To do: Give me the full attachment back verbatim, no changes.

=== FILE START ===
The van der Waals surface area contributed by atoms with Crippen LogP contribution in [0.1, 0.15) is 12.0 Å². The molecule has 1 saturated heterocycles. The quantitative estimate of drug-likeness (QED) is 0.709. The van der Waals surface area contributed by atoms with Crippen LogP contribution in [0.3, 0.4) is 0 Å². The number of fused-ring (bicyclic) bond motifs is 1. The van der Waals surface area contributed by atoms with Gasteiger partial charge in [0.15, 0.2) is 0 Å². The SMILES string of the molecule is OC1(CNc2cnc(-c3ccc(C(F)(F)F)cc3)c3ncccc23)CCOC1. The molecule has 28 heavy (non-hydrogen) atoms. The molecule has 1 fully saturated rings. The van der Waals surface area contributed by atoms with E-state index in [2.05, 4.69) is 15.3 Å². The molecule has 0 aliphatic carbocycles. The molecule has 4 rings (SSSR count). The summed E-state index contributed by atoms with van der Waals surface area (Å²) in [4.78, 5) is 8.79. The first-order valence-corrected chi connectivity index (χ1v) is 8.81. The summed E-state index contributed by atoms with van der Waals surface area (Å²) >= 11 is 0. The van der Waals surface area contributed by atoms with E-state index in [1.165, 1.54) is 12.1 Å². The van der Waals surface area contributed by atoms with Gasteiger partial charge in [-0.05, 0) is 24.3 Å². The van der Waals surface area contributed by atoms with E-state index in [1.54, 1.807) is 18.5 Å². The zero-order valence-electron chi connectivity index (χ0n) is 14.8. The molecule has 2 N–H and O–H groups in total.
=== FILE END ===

The van der Waals surface area contributed by atoms with Crippen LogP contribution in [0.1, 0.15) is 12.0 Å². The molecule has 1 saturated heterocycles. The quantitative estimate of drug-likeness (QED) is 0.709. The van der Waals surface area contributed by atoms with Crippen LogP contribution in [0.3, 0.4) is 0 Å². The number of fused-ring (bicyclic) bond motifs is 1. The van der Waals surface area contributed by atoms with Gasteiger partial charge in [0.15, 0.2) is 0 Å². The SMILES string of the molecule is OC1(CNc2cnc(-c3ccc(C(F)(F)F)cc3)c3ncccc23)CCOC1. The molecule has 28 heavy (non-hydrogen) atoms. The molecule has 1 fully saturated rings. The van der Waals surface area contributed by atoms with E-state index in [2.05, 4.69) is 15.3 Å². The molecule has 0 aliphatic carbocycles. The molecule has 4 rings (SSSR count). The summed E-state index contributed by atoms with van der Waals surface area (Å²) in [4.78, 5) is 8.79. The first-order valence-corrected chi connectivity index (χ1v) is 8.81. The summed E-state index contributed by atoms with van der Waals surface area (Å²) >= 11 is 0. The van der Waals surface area contributed by atoms with E-state index in [1.165, 1.54) is 12.1 Å². The van der Waals surface area contributed by atoms with Gasteiger partial charge in [-0.05, 0) is 24.3 Å². The van der Waals surface area contributed by atoms with E-state index in [1.54, 1.807) is 18.5 Å². The zero-order valence-electron chi connectivity index (χ0n) is 14.8. The molecule has 2 N–H and O–H groups in total.